Writing on photography

In Praise of Peers

Today marks the final session of Peer Forum, a monthly mentoring session I’ve been organising since last year in conjunction with a group of nine other photographers and supported by The Photographer’s Gallery and Artsquest. Peer Forum provides a space for its participants to regularly meet and share work with each other for feedback and comments, as well as a chance to hear from invited guest speakers from a range of backgrounds in the industry. The idea for Peer Forum was that each person would share the same project throughout the six months as a way to sense what progress was being made and so that the group didn’t encounter new work each time, and so advice given would build on previous discussions. The result of this was, for me at least, really pretty amazing, and I thought I’d write up the experience as a way to mark its end, and make a general claim for the value of creating organised groups of peers within which to share ongoing work.

The project I’ve been sharing is titled City of Dust and it’s one which I’ve been labouring with for about two years. When I say labouring, really all I’ve laboured with was the idea, specifically suffering from a paralysis in terms of figuring out what I was trying to talk about this work, and an equal difficulty then getting the idea to match up with the photographs I’ve been taking. At the start of the Peer Forum process I was seriously thinking this might be a project I would just have to abandon, it had reached the point of feeling so untractable and unresolvable. Of course like many things we lose sleep about most of that intractability was just in my head, the consequence of tying myself in knots thinking about the project and failing to just get on with it.

Sharing it with a group of peers proved a turning point, and City of Dust has resolved itself from a miasma of loosely connected ideas and vaguely defined objectives into a much simpler and I think better project, which still addresses the key ideas that really interested me when I first started it. Simply having to articulate what I was trying to do to a group of people and listening to the confusion of most of the words coming out my mouth really helped to drive me to crystalise previously vague ideas. The more I spoke these ideas out loud the clearer they seemed to become. The impetus to make new work to show each time was also very useful, an artificial deadline of sorts which proved very motivating.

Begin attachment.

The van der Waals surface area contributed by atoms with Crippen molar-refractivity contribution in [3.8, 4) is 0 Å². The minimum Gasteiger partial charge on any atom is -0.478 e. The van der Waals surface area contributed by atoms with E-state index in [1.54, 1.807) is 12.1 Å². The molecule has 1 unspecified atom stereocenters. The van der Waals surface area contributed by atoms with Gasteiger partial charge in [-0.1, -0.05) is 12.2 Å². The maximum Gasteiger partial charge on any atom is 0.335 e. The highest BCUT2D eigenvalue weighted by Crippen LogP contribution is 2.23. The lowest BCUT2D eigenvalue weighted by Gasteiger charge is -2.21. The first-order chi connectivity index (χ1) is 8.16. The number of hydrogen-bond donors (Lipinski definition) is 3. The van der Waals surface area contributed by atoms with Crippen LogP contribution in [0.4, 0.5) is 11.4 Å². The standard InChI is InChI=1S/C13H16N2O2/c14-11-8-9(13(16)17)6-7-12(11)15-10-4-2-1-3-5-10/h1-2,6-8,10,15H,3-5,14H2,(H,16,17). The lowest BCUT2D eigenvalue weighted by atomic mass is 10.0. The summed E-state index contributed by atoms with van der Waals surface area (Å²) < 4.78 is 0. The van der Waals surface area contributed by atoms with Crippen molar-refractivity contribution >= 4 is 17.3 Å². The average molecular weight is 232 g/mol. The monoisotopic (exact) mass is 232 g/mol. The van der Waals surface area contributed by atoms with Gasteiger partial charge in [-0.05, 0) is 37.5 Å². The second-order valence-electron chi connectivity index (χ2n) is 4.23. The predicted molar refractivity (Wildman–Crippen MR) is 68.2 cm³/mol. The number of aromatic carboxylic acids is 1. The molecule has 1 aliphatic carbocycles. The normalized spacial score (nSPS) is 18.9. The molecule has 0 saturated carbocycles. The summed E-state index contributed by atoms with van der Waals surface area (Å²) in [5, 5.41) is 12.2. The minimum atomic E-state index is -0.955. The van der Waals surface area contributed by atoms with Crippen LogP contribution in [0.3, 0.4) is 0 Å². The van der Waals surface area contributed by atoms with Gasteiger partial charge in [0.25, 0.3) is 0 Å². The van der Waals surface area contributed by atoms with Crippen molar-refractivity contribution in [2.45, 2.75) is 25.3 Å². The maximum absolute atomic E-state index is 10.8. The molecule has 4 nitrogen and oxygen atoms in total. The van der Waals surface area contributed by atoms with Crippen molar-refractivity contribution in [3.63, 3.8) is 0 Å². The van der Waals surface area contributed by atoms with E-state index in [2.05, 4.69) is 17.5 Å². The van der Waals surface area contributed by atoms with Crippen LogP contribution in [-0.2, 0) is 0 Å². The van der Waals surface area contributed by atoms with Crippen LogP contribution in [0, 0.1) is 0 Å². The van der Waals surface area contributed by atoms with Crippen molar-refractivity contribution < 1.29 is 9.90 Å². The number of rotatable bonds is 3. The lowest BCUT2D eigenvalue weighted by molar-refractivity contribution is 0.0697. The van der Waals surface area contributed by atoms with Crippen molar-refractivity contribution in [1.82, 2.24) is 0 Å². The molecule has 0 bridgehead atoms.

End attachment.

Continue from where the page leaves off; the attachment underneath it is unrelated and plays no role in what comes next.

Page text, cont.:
My positive experience of these six months has got me really interested in the wider possibilities of peer mentoring and learning, both as a tool I want to increasingly employ in my formal teaching, but also as something I want to to advocate for greater use of within the photographic community. I feel it could have a number of real benefits here, as an alternative for example to the trend towards paying for access to professionals for feedback through portfolio reviews and like, and as a way to counteract the inherent isolation of working as a photographer, particularly on your own projects. Of course almost all of us engage in peer mentoring on some level, typically the informal one of showing a friend a few photographs or a dummy book over a coffee or beer, but I think working in small groups and formalising these sorts of meetings offers a number of strengths.

For one a formalised group seemed to foster an environment of equality and quid pro quo which is very much at odds with the demands and power imbalances of paid for portfolio reviews. Advice is very clearly exchanged for advice and everyone has a go at both giving and recieving. This is also in contrast to what can happen in more informal exchanges where some people are much more routinely demanding of others and give less back in return. Another nice thing about Peer Forum was that things like age or career stage felt far less important in this sort of environment than they might seem to be in an informal mentoring situation or a paid for review. Equal membership of the group felt like a very effective (if admittedly arbitrary) leveller. These comments all come with the caveat that this was my experience of one group, we knew each other to some extent before the process began and were all fairly invested in the process. What I’m really interested to do now is to see how the positive experience I had of the proccess can be replicated in other settings.

About the author

Lewis Bush

Lewis Bush works across different media and platforms to make structures and cultures of power visible. He has exhibited, published, and spoken about his work internationally, is acting course leader of MA photojournalism and documentary photography at University of the Arts London, and runs workshops from his studio in London. From September 2020 he will be an ESRC funded PhD candidate at the London School of Economics researching automation's impact on visual journalism.

1 comment

  • I certainly agree with you here. I’m a distance learning student and we set up a peer support group for students in the area around 3 years ago now. We meet on a regular basis and, from time to time, we also have a tutor (we applied for funding from our College for this) join us which is good because we have a ‘model’ for providing constructive feedback. It’s been a very valuable source of support, inspiration, challenge and stimulation.
    Also I went to an open session with Q-Arts the other week – a very democratic organisation http://q-art.org.uk.

Writing on photography